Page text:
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Tag Archives: Ecuador Parrot Conservation

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Conservation Action Brings Yellow-Eared Parrot Back from “Extinction”

Finally, some good conservation news!  Believed extinct until 81 individuals were found in the Columbian Andes in 1998, the Yellow-Eared Parrot (Ognorhynchus icterotis) is now recovering nicely.  Thanks to an intensive, country-wide conservation program, the population now numbers over 1,000.  In fact, the International Conservation Union (IUCN) has downgraded the species from “Critically Endangered” to “Endangered”, an action that is all-too-rare these days.

Cooperative Efforts

Although the bird’s recovery is believed largely due to the efforts of 3 major conservation organizations – Fundacion Pro Aves, American Bird Conservation and Fundacion Loro Parque, over 180 individuals, 47 organizations and numerous local communities also played a vital role.  Their spectacular success will no doubt be very useful in serving as a template for recovery efforts aimed at other species of birds.

Survival Problems and Solutions

PalmsThe Yellow-Eared Parrot faced, in addition to the usual dangers that decimate rare species, a unique threat – it nests almost exclusively in the Wax Palm.  This palm, which is also Columbia’s National Tree, is much valued for use in certain religious services of the Catholic Faith, and is itself in danger of extinction.  Fortunately, the Catholic Church became an enthusiastic supporter of the parrot recovery plan, and is working hard to reduce Wax Palm usage.

The creation of the 10,000 acre Parrot Conservation Corridor, and an ambitious nest box installation program, is also key to this Yellow-Eared Parrot’s continued survival.

Further Reading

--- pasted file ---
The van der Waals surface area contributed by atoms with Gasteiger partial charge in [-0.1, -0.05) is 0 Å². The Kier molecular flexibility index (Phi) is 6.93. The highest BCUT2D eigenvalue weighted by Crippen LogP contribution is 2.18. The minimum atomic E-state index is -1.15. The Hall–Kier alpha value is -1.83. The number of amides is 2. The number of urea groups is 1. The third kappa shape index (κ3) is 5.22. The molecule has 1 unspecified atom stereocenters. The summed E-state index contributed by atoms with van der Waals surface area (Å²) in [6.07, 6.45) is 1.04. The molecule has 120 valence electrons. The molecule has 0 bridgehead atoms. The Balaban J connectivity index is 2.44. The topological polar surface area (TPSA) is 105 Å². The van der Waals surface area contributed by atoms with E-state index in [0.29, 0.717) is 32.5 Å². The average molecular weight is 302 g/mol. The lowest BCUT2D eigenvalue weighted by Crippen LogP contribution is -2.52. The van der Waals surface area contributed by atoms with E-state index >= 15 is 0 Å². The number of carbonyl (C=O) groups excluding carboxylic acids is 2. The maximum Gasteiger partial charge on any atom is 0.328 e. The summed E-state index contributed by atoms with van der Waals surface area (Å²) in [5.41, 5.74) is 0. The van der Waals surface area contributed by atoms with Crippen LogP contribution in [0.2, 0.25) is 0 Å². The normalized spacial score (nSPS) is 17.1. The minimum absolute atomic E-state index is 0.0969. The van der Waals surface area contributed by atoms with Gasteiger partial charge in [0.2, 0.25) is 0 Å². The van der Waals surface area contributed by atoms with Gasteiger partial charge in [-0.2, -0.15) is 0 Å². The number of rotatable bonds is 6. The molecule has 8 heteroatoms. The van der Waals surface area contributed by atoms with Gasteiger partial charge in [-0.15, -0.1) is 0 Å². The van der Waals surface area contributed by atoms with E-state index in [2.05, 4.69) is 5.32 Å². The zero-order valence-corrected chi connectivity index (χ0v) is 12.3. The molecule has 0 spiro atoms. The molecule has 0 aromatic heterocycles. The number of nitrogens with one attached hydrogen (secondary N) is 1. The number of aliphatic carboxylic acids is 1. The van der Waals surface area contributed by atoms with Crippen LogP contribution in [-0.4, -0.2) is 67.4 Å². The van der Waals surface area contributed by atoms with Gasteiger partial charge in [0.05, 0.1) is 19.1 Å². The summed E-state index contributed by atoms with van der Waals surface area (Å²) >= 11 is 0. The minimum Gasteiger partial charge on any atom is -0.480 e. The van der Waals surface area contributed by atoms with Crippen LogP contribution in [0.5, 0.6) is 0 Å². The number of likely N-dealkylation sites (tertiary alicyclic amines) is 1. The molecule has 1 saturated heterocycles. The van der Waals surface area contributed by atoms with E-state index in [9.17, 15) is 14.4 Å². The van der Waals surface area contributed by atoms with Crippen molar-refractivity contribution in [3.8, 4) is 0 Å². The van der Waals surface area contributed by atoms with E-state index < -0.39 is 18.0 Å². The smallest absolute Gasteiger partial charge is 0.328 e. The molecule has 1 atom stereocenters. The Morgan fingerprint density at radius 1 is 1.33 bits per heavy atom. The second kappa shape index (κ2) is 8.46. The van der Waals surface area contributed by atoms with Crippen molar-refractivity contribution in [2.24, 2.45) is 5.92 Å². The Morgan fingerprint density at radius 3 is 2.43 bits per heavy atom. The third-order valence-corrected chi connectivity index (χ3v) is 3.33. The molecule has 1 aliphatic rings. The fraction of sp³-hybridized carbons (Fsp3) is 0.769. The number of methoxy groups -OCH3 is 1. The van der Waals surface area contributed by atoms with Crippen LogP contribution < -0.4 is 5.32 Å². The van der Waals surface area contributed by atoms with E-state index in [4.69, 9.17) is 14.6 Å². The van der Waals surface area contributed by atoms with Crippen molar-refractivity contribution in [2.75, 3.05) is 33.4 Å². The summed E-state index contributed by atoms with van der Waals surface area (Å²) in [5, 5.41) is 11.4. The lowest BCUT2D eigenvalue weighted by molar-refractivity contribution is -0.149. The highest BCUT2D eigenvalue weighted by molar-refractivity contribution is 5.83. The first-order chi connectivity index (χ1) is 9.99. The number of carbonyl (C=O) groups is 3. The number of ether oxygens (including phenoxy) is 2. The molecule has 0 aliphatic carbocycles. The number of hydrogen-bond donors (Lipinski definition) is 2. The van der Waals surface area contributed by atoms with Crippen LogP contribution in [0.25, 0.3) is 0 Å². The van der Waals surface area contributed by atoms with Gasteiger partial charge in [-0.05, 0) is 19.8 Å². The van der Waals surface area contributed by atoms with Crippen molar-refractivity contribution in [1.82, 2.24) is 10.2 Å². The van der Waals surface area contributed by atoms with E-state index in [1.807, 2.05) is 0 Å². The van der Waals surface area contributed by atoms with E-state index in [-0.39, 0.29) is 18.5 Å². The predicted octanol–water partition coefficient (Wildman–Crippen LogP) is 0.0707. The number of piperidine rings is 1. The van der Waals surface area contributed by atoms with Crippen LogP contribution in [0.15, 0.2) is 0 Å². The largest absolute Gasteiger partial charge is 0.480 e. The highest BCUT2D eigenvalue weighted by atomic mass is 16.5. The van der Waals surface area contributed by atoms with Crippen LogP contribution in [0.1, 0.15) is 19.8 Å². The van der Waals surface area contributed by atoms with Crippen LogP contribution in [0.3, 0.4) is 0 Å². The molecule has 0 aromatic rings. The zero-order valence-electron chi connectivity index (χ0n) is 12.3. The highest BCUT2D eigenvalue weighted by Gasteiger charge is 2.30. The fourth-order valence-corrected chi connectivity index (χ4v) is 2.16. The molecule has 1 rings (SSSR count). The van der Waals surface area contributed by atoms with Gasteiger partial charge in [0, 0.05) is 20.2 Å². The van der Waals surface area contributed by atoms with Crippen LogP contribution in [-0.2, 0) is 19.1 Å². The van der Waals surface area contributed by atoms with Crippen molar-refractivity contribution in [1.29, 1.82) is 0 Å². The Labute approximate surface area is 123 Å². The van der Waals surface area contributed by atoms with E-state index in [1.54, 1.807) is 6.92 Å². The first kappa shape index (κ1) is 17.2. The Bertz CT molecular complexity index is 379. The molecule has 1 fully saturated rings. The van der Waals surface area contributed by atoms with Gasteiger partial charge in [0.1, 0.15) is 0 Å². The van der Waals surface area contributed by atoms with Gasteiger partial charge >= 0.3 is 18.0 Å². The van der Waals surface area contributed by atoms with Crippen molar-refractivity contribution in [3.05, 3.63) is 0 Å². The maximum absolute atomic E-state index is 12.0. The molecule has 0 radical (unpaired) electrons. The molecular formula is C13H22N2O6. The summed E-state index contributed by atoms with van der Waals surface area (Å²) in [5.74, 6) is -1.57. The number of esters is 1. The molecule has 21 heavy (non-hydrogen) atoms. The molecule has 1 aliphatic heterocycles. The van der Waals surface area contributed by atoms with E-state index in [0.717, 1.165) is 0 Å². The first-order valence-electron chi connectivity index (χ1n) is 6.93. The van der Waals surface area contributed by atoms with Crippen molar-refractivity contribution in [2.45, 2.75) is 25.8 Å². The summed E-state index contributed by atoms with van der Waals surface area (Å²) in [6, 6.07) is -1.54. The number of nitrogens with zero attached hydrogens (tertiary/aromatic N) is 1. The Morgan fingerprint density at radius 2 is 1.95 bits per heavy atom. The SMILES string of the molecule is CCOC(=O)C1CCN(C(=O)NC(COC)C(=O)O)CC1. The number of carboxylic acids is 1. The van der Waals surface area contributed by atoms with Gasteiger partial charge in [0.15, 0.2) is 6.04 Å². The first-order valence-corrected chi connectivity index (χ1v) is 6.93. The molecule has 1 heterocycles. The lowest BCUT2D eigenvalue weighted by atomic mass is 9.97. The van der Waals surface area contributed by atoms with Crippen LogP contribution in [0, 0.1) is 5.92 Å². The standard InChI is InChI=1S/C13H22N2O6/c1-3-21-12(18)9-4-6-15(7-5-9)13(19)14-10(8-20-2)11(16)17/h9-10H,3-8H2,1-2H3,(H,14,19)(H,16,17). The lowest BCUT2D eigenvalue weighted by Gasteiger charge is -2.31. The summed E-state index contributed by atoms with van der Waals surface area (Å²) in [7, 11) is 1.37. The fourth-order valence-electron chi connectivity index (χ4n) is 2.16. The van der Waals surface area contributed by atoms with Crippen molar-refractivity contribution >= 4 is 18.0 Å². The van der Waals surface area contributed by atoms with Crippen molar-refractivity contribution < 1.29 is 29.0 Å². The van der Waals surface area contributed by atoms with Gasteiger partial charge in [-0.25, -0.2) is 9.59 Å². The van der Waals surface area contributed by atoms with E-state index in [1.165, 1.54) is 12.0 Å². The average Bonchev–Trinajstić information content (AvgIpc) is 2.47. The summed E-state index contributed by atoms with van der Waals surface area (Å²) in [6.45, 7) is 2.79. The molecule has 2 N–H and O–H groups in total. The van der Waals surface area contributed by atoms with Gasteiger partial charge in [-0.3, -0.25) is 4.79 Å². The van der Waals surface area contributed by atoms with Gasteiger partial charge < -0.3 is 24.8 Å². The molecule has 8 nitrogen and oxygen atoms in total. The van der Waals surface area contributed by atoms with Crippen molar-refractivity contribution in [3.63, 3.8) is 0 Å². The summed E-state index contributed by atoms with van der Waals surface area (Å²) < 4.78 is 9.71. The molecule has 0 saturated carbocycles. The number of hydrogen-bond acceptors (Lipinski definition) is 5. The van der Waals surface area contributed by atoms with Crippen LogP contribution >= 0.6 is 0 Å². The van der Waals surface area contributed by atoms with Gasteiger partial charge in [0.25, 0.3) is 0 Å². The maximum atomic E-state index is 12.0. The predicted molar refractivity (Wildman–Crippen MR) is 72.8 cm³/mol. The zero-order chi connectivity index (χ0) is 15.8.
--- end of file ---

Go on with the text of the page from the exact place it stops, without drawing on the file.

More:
Please see my article Religion, Psittacines and Palms for info on the conservation of this species and the Golden-Plumed Parakeet in Ecuador.

Natural history and conservation info is available in this Birdlife International article.


Religion, Psittacines and Palms – Conserving Rare Parrots in Ecuador


Ecuador’s yellow-eared parrot (Ognorhynchus icterotis) and golden-plumed parakeet (Leptosittacia branickii) face a most unusual threat – an annual religious celebration.  The group Aves and Conservation has identified the collection of palm fronds for Catholic Easter celebrations as the main cause of the species’ near disappearance from Ecuador.

Survival Linked to a Single Tree

Both birds nest exclusively in Ceroxylon palms, the central leaves of which are harvested yearly in an unsustainable manner.  The palms do not reproduce until age 25-30, and live to age 75-100.  Removal of the leaves prevents reproduction, and may kill the palm.  The golden-plumed parakeet, once common throughout much of Ecuador, is now limited to the southern Andes provinces; the yellow-eared parrot has not been sighted at all in recent years, and is believed to number less than 150 nation-wide.

Providing Education and Alternatives

In cooperation with the government and other conservation groups, Aves and Conservation has embarked on a program designed to alert local people of the plight of both palms and parrots.  Local Catholic churches have been cooperating in the effort, encouraging members to use corn stalks and Eucalyptus in place of palms.

These substitute plants, grown at the Botanical Gardens of Quito and other locations, are distributed yearly in front of churches, and are gaining acceptance.  Happily, the golden-plumed parakeet has begun to reclaim some of its former range (please see below).

This program illustrates the importance of including within a conservation plan those people who will be most affected, and of offering alternatives.  Blanket prohibitions that impinge upon people’s religious beliefs or livelihoods are, in my experience, difficult to enforce and rarely successful in the long term.

Further Reading

You can read about recent golden-plumed parakeet nesting records at 



Images referenced from Wikipedia and originally posted by markharper1 and Loise Wolff


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